Ever since I saw it done for Wisconsin I've been claiming that more states should be represented by hands. Maybe I just haven't met the right people, but Pennsylvania could work really well. And how else is anybody going to know where Altoona is? Then this post from StrangeMaps popped up on my googlereader with a hand job for both peninsulas. Toché 'Ganders, touché.

So, what other states should be making maps with their hands? Here's couple that already are:
Wisconsin: America's Other Mitten

West Virginia: The Panhandle of Love

Alaska: Have you met my island chains?

Texas: Two for T

Maryland: The Chesapeake Claw

Good for them, but why aren't these guys doing it too? 
Pennsylvania: Penn's Smokestack 

Virginia: This Little Pinky Seceded  

Oklahoma: "Indian Territory, Scout's Honor"

Massachusetts: Welcome to Worcester 

Washington: The Massachusetts of the West

Idaho: Canada's Poker

Hawaii: Five-0

It's time we all start to do the Helen Keller and talk with our hands. Especially you Washington State, you've got a great hand-shape. Get with the program. 

Mr. Van Winkler Tours America - '010!

Don't worry, if you miss him tonight you can still see him next month in Appleton.


From Lincoln to Washington: An American Journey

Washington was having a bit of a tourist problem while we were there last week; its outbreak of cherry blossoms wasn't helping anything either. Life may be full of hassles, but I really don't want those things to become one of mine. Luckily we had always planned to do our best to not see anything anyway.  Abstinence never actually works out though.

The Lincoln Memorial is a nice enough building, but really, what're you actually going to do there? Count the columns again? No, you're gonna want to get right in there and sit on its face for a picture. Maybe even do some typing, if you happen to be carrying your portable typewriter. Plus, that'll form a protective buffer between you and them in no time at all.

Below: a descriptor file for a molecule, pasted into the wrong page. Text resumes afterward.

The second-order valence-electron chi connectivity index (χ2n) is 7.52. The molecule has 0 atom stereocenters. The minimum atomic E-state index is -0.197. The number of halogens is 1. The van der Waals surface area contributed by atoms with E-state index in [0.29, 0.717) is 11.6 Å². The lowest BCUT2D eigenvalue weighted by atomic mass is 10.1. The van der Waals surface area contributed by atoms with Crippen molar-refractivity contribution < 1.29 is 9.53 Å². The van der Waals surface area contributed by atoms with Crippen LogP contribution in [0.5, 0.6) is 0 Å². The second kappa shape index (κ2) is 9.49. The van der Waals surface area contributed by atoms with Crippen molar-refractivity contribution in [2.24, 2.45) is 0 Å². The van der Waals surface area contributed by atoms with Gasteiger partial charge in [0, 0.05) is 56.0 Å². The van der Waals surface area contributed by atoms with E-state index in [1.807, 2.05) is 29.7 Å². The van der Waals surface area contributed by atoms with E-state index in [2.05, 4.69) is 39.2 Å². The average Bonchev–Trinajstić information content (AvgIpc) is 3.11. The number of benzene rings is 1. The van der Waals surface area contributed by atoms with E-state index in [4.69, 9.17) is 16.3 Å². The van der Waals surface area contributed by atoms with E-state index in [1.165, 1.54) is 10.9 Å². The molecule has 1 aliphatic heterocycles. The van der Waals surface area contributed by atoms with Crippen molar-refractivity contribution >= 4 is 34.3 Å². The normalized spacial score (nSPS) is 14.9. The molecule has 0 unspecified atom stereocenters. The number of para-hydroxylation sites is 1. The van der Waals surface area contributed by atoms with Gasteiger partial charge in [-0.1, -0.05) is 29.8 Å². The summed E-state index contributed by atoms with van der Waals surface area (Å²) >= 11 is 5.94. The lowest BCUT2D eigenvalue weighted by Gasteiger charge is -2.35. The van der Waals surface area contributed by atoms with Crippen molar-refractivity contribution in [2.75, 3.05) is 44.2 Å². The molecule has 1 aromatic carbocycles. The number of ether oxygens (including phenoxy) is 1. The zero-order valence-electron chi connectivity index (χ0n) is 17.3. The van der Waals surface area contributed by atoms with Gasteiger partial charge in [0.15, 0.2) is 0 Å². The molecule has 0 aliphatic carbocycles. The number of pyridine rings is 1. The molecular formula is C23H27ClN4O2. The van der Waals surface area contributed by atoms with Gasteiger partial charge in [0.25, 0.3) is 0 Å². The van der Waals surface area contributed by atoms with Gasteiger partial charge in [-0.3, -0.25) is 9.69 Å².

L E G I S  ⬆  L A T I V E

Next up: W's Obelisk on the Axis. I dare you not to look at it.

Mall Walking, ever heard of it? It's a legitimate form of exercise in America. Get with the program.



It'll Never Fit on My Shelf

I stopped by St. Vincent de Paul's this afternoon to see if I could pick up a fake book on the cheap to help me prepare for my new one-man show—Barnebey & the Bassoon: A Melodic Journey from Morrissey to Missy. No such luck, but I did come away with this frog-sized atlas for $3.00. It depicts the world as it was the year I was born. Peep those Antilles, there's nothing Lesser about 'em.

I wish I had also been in the market for another chair though. They were having a blue light special over in the furniture section: buy 1 get 1 free. In honor of Sarah Michelle Gellar's birthday.

Getting These Faces Back Together


Resurrection Geography

Did you know that D.C. used to be a perfect 10 miles²? It's not anymore, Virginia officially accepted their side of the Potomac back into the Commonwealth on March 13th, 1847. Back in 1790 though G.W. drew four nice straight lines on a map and then sent out a crack team of surveyors to put a rock every mile, separating out his new Jurisdiction of The United States from Maryland & Virginia. 

Our plan for Easter Sunday—an olde fashioned hunt for the 4 corner stones of Old DC. Which, after a brief period of reflection, was whittled down to—find the northern corner stone of Old DC. So Jeremy got out his maps, put on his headlamp, and we set off on the Metro.

After a series of mishaps in the tunnels below our capital we had successfully run down an up escalator, lost Jeremy 1 or more times, witnessed the near-smashing of a baby in a stroller, found Jeremy, and were on our way to Silver Spring, MD. Our quarry would be just a short ½ mile walk, but first Jeremy & Katie had to be convinced to walk the right direction. It took a guaranteed payment of $20/person if I led them astray to convince them to follow me instead. It's rarely a good idea to bet against my parallel parking or my sense of direction inside of a city.

And then we found it. Inside a little wrought iron fence by the side of a road. Off the beaten path, as well as any other kind of path, and half-buried in accumulated sediment.

The Daughters of the American Revolution could stand to devote a little more time to excavation.
Juris | Mar

We left an egg with a short typewritten note, Jeremy's email address, and a piece of candy inside for the next person who visits. It may or may not be during our lifetimes. 

What kind of stones did you find this Ēastre?

Also, remember this from a couple of months ago? Look at that 170 year old ghost of DC's square still showing up in 2009 DVD rental rates!